By Angela

For people with brain injuries who feel like misfits or outsiders, I’d like to recommend one of my favorite movies….


Martian Child (2007)

Starring: John Cusack, Amanda Peet, Joan Cusack, Oliver Platt

Martian Child is about a man named David Gordon, science fiction writer and recent widower, who decides to do something meaningful with his life — adopt and love a child who is already on the earth, rather than bring a child of his own into the world. An adoption agency worker asks him if he might consider adopting a child whom she believes to be a perfect match for him, a young boy named Dennis who believes he is from Mars.

Dennis is a quirky little kid first seen outside, sitting with a large box over himself watching everyone from a rectangular viewing hole located at the top of the box. When David asks another child why Dennis is in the box, she answers because he’s a “weirdo” who doesn’t come out in the light. Why? Because he hates the sun. It’s too sunny on Earth for Martians. He also wears a gravity belt made of batteries attached to a belt with duct tape, so that he doesn’t float away.

David befriends the child with a bottle of sunscreen and a pair of sunglasses, encouraging him to come out of his box. He also equips him with a fully loaded Polaroid camera which Dennis uses to take pictures of everything – part of his mission to learn about Earth and its inhabitants. There are also some comical scenes where David and a friend teach Dennis how to play baseball and how to bowl.

David sees his mission as teaching Dennis how to be a socialized, well-adjusted person who is able to experience love and fit into the real world. The irony is that David, the adult, is the one who ends up learning some of the most profound lessons. He learns that he is not the human, but one of the ugly creatures who almost destroys a beautiful human being. He admits it is much safer to look at the world from a rocket ship, but this mindset and arrogance are precisely what makes him the creature, not the human. This realization hits home when his publisher, angry at him for not producing a manuscript on a promised book, caustically says to him: “Why can’t you just be what we want you to be?”

This is one of my favorite movies because as a person with a brain injury, I resonate with so many of Dennis’ challenges and struggles. The sun is also too bright for me, and too many things to look at and listen to cause me to feel incredibly overwhelmed. Since my brain filters don’t work so well, I’m usually seen out in public wearing sunglasses and noise-reducing headphones. Most of my time is spent in my home; it’s my security box from which I do not venture very far. I’m sure I look just as strange as Dennis with his sunglasses, sunscreen and gravity belt, peering out the hole in his box.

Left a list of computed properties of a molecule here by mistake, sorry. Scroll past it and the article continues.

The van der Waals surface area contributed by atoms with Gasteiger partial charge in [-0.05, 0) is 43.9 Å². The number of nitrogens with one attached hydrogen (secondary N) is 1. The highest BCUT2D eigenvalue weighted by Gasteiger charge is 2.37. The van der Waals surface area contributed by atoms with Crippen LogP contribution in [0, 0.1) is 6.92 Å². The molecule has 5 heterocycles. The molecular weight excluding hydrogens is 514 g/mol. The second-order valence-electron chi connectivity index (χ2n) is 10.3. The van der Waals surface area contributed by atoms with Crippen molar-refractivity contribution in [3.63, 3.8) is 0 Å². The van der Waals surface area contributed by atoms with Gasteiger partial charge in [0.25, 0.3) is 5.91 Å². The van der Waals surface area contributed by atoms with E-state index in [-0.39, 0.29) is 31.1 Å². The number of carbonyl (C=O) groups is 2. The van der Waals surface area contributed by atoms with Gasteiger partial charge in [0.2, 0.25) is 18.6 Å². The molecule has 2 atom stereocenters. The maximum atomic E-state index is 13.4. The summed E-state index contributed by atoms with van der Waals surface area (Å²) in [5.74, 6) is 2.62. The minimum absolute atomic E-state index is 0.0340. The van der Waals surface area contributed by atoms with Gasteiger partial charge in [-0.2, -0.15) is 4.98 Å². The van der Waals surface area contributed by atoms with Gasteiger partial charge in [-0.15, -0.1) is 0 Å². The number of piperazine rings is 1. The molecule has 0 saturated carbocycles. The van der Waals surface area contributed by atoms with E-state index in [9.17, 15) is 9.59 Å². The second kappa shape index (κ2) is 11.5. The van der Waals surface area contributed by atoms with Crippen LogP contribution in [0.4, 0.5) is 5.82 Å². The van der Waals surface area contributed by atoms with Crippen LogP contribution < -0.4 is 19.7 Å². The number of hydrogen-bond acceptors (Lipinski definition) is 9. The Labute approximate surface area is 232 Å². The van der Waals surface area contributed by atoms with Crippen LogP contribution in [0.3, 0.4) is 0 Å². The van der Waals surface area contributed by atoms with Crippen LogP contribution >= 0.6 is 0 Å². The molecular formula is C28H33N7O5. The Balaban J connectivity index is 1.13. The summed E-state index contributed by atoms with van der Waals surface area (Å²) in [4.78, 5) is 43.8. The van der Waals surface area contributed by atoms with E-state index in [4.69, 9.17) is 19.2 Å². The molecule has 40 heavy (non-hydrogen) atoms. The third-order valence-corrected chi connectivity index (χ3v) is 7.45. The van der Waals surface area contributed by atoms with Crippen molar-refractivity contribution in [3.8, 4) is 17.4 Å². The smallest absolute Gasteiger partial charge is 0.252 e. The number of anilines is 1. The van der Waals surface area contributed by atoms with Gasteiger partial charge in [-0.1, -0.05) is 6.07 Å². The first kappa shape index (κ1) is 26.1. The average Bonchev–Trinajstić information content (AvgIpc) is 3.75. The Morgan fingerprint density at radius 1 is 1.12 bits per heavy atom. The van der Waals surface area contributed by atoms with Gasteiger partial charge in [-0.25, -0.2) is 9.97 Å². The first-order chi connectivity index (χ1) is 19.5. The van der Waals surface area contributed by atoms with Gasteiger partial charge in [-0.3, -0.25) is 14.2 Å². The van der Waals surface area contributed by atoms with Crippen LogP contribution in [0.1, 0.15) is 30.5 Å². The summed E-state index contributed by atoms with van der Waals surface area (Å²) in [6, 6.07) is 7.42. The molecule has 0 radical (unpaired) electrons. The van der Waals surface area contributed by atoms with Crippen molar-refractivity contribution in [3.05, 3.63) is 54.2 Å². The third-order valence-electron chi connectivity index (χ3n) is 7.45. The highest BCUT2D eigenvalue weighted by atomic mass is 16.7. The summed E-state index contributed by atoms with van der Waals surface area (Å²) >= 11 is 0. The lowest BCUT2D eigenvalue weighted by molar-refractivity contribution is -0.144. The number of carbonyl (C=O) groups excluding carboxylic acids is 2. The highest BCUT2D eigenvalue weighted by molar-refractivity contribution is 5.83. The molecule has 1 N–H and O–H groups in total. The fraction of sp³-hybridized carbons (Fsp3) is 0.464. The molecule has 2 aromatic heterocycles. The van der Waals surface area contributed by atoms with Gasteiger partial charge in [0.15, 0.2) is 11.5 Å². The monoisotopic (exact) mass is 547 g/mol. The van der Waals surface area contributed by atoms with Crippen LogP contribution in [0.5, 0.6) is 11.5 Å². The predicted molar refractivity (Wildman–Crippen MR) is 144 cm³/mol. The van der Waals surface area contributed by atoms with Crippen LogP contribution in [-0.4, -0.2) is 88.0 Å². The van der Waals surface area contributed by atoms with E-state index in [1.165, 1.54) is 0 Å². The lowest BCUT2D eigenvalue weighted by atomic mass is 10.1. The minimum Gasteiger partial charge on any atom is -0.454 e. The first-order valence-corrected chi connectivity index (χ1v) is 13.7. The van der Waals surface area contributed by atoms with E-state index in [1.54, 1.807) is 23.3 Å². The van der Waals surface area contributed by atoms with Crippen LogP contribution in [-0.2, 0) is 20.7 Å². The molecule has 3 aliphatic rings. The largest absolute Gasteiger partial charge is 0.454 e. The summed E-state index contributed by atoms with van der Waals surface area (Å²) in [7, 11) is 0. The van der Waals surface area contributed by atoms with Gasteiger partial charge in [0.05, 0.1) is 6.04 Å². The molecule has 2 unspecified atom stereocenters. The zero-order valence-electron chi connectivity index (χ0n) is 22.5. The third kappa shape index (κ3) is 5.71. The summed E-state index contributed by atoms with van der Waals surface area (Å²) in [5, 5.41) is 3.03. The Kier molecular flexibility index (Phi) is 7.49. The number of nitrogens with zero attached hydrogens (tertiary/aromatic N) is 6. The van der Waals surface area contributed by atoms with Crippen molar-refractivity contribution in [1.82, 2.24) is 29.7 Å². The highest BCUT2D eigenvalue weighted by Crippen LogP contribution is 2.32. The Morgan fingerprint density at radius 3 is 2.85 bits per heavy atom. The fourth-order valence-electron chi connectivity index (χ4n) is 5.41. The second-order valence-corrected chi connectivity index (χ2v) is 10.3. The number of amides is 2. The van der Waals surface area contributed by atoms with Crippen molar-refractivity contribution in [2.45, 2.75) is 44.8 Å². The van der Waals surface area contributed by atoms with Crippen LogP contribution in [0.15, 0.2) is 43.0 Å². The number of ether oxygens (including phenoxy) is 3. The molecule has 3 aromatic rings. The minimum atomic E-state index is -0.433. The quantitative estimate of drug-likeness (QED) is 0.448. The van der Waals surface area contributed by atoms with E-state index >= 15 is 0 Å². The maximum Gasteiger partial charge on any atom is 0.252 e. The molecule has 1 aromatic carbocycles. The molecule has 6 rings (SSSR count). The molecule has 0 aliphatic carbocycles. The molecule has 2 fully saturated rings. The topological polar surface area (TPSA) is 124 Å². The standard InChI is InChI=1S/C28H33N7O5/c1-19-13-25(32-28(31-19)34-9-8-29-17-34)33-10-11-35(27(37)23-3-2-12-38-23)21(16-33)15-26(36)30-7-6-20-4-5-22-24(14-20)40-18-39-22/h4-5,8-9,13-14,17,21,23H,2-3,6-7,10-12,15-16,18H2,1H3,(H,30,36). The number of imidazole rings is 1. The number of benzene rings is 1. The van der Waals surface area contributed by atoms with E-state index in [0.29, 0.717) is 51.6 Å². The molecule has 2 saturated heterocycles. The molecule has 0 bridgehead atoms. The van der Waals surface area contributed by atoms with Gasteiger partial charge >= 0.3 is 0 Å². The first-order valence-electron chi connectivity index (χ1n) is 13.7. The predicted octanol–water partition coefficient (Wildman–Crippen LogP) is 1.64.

Difficulties with balance and knowing where my body is in space are much like Dennis’ gravity problems. If I’m not holding onto something, I feel like I’m swimming in a huge ocean with very little control or certainty of where I’m at. When I get tired, I have to think about how to move my legs to walk or climb a step. If I fall, I need someone to tell me how to move my arms and legs so I can stand up. I can relate soooo much to his attempts to learn how to bowl and play baseball. When you have to think about controlling all the individual movements to do a particular task, your timing is really off and can look pretty weird.

However, there can be advantages to this slower processing. Like Dennis whose mission is to study human life through the lens of a Polaraid, those of us who have been forced to slow down have the time to observe people, reflect upon life and figure out what’s really important . . . what matters the most.

And, yes, we do see and experience how cruel human beings can be. Like the doctors and professionals who keep a safe distance peering out at us from their rocket ships, analyzing and dissecting those of us with brain injuries. Arrogantly proclaiming that there is nothing physically wrong with our brains – that we are just weird creatures with deep-seated psychological problems.

Perhaps someday they will finally realize that they are the creatures, not the humans they think they are. Until then, we all need to find and hang onto the people in our lives who are like David. People who acknowledge how hard we try to fit in and be loved, and how cruel human beings can be. People who respond to us with the messages that we all want to hear: “You are lovable and special to me,” “Whoever let you go were the stupidest humans in the Universe,” and “I will never, ever, ever, ever, ever leave you or give up on you.”

© Angela Cramer, 2008

Tags: TBI, traumatic brain injury, acquired brain injury, post concussion syndrome, movie recommendations, Martian Child, unconditional love, misfit

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